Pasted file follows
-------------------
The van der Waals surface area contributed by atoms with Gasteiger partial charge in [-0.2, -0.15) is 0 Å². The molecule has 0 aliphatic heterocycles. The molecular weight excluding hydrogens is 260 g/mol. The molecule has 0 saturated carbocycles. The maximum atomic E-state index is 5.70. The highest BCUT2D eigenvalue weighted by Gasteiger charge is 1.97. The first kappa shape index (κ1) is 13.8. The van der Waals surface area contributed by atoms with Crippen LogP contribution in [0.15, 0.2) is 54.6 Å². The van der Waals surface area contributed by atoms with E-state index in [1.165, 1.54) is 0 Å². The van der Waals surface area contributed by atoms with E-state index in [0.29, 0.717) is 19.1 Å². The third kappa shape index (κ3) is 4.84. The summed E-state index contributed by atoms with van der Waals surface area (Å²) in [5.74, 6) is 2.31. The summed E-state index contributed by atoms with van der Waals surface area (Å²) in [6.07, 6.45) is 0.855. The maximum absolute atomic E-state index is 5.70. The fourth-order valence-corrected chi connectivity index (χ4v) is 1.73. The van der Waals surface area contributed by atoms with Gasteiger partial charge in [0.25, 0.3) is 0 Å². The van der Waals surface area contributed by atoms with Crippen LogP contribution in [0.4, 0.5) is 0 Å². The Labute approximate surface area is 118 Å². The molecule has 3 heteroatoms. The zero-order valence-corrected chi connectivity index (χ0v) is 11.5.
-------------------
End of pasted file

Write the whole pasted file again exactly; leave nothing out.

The van der Waals surface area contributed by atoms with Gasteiger partial charge in [-0.2, -0.15) is 0 Å². The molecule has 0 aliphatic heterocycles. The molecular weight excluding hydrogens is 260 g/mol. The molecule has 0 saturated carbocycles. The maximum atomic E-state index is 5.70. The highest BCUT2D eigenvalue weighted by Gasteiger charge is 1.97. The first kappa shape index (κ1) is 13.8. The van der Waals surface area contributed by atoms with Crippen LogP contribution in [0.15, 0.2) is 54.6 Å². The van der Waals surface area contributed by atoms with E-state index in [1.165, 1.54) is 0 Å². The van der Waals surface area contributed by atoms with E-state index in [0.29, 0.717) is 19.1 Å². The third kappa shape index (κ3) is 4.84. The summed E-state index contributed by atoms with van der Waals surface area (Å²) in [5.74, 6) is 2.31. The summed E-state index contributed by atoms with van der Waals surface area (Å²) in [6.07, 6.45) is 0.855. The maximum absolute atomic E-state index is 5.70. The fourth-order valence-corrected chi connectivity index (χ4v) is 1.73. The van der Waals surface area contributed by atoms with Gasteiger partial charge in [0.25, 0.3) is 0 Å². The van der Waals surface area contributed by atoms with Crippen LogP contribution in [0.4, 0.5) is 0 Å². The Labute approximate surface area is 118 Å². The molecule has 3 heteroatoms. The zero-order valence-corrected chi connectivity index (χ0v) is 11.5.